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Russian Rocket Launch Delayed

February 15, 2010

Interfax news agency reported on Friday that the first launch of a Russian space rocket from a site has been delayed.

A modified Soyuz cargo ship has been expected to lift off from Europe’s spaceport in French Guiana by the end of this year.  Its closeness to the equator means that not as much fuel is needed to reach a geostationary orbit, as apposed to the amount needed to launch from Russia’s Baikonur site in Kazakhstan.

The new cargo ship can carry up to 3 tons of payload into orbit, which is double the weight that can be launched from Baikonur. 

“The first launch of the Soyuz-ST rocket is not possible before the end of the year,” Vladimir Gnezdilov the general director of Mir, a contractor involved in the launch was quoted by Interfax as saying.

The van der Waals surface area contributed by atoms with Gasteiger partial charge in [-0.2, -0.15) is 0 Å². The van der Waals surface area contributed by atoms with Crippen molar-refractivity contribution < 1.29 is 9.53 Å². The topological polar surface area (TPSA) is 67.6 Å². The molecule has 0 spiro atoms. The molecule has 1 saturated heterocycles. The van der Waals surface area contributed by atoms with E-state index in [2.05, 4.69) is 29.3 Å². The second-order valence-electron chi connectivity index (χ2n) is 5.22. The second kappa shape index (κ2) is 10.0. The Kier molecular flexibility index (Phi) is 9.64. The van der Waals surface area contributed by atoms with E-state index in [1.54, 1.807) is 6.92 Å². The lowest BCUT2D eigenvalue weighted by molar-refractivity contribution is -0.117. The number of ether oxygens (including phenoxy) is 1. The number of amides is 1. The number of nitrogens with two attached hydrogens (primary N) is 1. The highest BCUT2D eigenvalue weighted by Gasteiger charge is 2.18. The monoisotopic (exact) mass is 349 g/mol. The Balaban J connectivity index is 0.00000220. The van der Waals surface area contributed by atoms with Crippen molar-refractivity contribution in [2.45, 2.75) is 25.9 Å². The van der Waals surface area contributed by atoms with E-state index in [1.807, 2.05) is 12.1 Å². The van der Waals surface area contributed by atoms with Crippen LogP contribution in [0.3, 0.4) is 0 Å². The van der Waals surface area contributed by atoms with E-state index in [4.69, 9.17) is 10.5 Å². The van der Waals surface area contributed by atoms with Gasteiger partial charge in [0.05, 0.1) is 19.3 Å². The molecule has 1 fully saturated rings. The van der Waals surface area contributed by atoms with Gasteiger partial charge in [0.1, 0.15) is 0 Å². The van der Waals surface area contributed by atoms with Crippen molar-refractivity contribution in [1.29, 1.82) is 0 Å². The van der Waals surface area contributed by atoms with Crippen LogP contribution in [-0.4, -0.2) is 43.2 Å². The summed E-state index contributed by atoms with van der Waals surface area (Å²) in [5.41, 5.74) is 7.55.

The delays have been blamed on the installation of a mobile service tower 9 miles from the launch site for European Ariane launches.  Engineers will be running further tests on the tower in the coming months.

Once the Space Shuttles at NASA are retired at the end of the year, the Soyuz capsules will be the only way to supply the International Space Station with more payload and astronauts.

French Guiana’s spaceport could be altered for human spaceflight use by Soyuz launchers, however there are no plans yet to do so.

Image Caption: Artist’s impression of a Soyuz liftoff at Europe’s Spaceport in French Guiana. Credit: ESA




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